• Your intended destination is also your first U.S. airport after an international flight.

  • You don't clear immigration and customs at a Customs and Border Protection Preclearance facility before your flight.

In this case, you can collect your checked bag to clear customs when arriving in the United States. Then, you can skip over the bag recheck area after clearing customs. But even in these cases, it's still not a good idea to check a bag.

No round-trip flights

When booking a Skiplagged ticket, you aren't going to be able to book a round trip. That's because the airline will cancel all of your remaining flights once you miss your first flight.

Say you want to fly from Atlanta to Paris. You might find a cheaper itinerary from Atlanta through Paris onto Budapest. However, if you skip your flight from Paris to Budapest, the airline will cancel your flights home. And you won't be able to save them even if you were to make your way to Budapest for your flights home.

The lack of being able to book a round-trip flight can make Skiplagged impractical. One-way flights — especially international one-way flights — can be much more expensive than just booking a round-trip flight.

Schedule changes can ruin your Skiplagged ticket

Airlines are constantly tweaking their flight plans. And these schedule changes can wreck your best laid plans.

For example, I booked a round-trip flight from Munich to New York connecting in Charlotte. In a schedule update a couple of months in advance of my flight, the airline canceled my Munich-Charlotte return flight. Instead, the airline routed me on a flight through London on the way to New York.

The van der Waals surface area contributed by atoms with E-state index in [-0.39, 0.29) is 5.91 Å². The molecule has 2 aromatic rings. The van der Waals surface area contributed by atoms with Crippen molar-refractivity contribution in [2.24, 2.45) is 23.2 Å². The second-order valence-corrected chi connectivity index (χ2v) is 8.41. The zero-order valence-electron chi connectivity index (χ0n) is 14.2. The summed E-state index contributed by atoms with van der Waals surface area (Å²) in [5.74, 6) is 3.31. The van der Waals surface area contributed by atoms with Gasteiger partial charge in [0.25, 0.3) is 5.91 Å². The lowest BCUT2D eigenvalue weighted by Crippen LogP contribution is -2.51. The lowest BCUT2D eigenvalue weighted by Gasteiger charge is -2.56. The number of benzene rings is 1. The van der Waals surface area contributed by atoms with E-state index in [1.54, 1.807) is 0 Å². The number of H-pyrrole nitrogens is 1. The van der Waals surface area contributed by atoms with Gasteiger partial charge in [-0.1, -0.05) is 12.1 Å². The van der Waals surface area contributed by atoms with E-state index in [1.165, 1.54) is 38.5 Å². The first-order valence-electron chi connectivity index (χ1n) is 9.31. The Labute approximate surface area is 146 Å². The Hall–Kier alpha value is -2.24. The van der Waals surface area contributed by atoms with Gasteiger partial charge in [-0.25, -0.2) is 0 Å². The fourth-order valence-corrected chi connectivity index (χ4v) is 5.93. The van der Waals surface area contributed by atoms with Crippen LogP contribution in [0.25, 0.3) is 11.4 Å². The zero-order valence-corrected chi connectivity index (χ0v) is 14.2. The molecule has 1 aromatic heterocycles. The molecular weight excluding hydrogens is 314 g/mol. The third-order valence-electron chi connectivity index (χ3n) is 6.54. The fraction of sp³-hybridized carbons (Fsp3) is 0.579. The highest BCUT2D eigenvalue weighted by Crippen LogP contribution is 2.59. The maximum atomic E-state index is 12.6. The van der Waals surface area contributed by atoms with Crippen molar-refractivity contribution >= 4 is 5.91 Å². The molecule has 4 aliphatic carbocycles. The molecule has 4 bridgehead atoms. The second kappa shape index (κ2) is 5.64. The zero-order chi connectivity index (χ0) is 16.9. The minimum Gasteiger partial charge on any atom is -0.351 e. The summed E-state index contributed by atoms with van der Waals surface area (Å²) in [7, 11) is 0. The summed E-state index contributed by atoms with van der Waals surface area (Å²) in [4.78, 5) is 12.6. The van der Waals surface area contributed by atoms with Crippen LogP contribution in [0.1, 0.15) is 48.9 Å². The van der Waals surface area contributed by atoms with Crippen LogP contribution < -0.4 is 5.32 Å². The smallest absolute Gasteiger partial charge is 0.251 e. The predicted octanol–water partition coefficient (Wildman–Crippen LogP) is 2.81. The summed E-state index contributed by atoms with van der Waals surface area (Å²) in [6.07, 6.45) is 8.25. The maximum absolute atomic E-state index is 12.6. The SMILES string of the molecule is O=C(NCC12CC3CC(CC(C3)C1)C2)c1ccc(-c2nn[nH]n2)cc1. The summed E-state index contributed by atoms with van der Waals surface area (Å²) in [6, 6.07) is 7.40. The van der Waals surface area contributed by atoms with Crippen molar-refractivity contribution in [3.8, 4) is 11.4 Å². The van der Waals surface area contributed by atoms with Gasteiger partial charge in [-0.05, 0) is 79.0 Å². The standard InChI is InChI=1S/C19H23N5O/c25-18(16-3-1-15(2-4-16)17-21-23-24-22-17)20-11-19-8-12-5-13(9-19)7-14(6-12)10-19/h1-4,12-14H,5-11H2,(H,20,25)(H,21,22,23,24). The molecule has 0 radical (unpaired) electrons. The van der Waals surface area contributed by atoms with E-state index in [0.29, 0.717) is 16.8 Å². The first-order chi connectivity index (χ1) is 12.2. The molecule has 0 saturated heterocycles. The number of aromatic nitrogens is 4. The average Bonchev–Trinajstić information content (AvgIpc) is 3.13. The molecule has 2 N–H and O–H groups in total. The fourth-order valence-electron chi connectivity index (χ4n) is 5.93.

I personally don't risk booking throwaway tickets. However, this shows how a scheduled change could wreck a hidden-city ticket. If you booked this itinerary hoping to get a cheap flight from Munich to Charlotte, you'd be stuck on a flight through London to New York instead. The best you can do is request a refund because of the flight cancellation and rebook another option.

Getting on the airline's bad side

Many airlines expressly forbid hidden-city ticketing in the terms and conditions that you agree to when purchasing a ticket. Violating these rules won't mean a police officer meets you at the gate. What you're doing isn't illegal — it's just against the airline's rules. And that can come with consequences.

For one, your mileage account could get shut down. That would mean losing your accumulated miles and any elite status you have with the airline. To avoid this fate, even Skiplagged recommends that you don't put your mileage account on your ticket.

Not listing your frequent flier account means you'll lose out on mileage earnings and credit card perks, such as preferred boarding. That comes with its own set of downsides. Boarding last might mean having to gate-check your carry-on bag — which would then be checked to your final destination.

Some airlines have taken things further. American Airlines passengers report receiving a bill from the airline. That's something that the airline gives itself the option to do in the contract you agree to when booking a flight. Another American passenger reported being met at the airport by an agent to explicitly warn them against using Skiplagged tickets. Lufthansa went so far as to sue a passenger for using hidden-city ticketing, seeking thousands of dollars in damages.

Skiplagged flights recapped

Booking a hidden-city ticket is a legit way to save money by booking a cheaper flight that connects through your intended destination. And Skiplagged makes it as easy as ever to find these lower-cost throwaway tickets.

However, it doesn't come without potential consequences. Airlines have tightened their regulations to explicitly forbid hidden-city ticketing. If you break the rules enough, the airline might end up sending you a bill or even taking you to court to recuperate the savings.